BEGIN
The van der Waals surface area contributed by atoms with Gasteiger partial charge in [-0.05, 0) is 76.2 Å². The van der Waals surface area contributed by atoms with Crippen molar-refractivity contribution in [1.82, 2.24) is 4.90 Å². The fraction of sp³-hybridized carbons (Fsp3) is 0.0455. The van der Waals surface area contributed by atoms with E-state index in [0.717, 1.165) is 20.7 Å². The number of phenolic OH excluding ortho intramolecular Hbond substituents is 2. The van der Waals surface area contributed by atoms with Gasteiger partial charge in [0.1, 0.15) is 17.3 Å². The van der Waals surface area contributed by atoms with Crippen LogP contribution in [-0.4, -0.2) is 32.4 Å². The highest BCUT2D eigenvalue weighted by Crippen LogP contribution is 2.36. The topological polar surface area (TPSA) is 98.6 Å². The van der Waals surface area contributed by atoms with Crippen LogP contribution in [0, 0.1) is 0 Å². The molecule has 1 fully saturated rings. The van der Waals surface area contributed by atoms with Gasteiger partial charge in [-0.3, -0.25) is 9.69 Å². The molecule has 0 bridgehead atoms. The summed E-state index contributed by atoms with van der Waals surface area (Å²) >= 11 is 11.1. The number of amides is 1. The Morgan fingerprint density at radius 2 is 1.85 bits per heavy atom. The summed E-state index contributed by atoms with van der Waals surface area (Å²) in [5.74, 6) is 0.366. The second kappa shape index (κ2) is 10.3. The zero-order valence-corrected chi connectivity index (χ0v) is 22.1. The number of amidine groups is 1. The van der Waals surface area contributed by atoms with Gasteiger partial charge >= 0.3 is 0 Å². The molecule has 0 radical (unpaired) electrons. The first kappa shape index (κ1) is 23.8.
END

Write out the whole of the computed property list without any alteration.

The van der Waals surface area contributed by atoms with Gasteiger partial charge in [-0.05, 0) is 76.2 Å². The van der Waals surface area contributed by atoms with Crippen molar-refractivity contribution in [1.82, 2.24) is 4.90 Å². The fraction of sp³-hybridized carbons (Fsp3) is 0.0455. The van der Waals surface area contributed by atoms with E-state index in [0.717, 1.165) is 20.7 Å². The number of phenolic OH excluding ortho intramolecular Hbond substituents is 2. The van der Waals surface area contributed by atoms with Gasteiger partial charge in [0.1, 0.15) is 17.3 Å². The van der Waals surface area contributed by atoms with Crippen LogP contribution in [-0.4, -0.2) is 32.4 Å². The highest BCUT2D eigenvalue weighted by Crippen LogP contribution is 2.36. The topological polar surface area (TPSA) is 98.6 Å². The van der Waals surface area contributed by atoms with Crippen LogP contribution in [0, 0.1) is 0 Å². The molecule has 1 fully saturated rings. The van der Waals surface area contributed by atoms with Gasteiger partial charge in [-0.3, -0.25) is 9.69 Å². The molecule has 0 bridgehead atoms. The summed E-state index contributed by atoms with van der Waals surface area (Å²) >= 11 is 11.1. The number of amides is 1. The Morgan fingerprint density at radius 2 is 1.85 bits per heavy atom. The summed E-state index contributed by atoms with van der Waals surface area (Å²) in [5.74, 6) is 0.366. The second kappa shape index (κ2) is 10.3. The zero-order valence-corrected chi connectivity index (χ0v) is 22.1. The number of amidine groups is 1. The van der Waals surface area contributed by atoms with Gasteiger partial charge >= 0.3 is 0 Å². The molecule has 0 radical (unpaired) electrons. The first kappa shape index (κ1) is 23.8.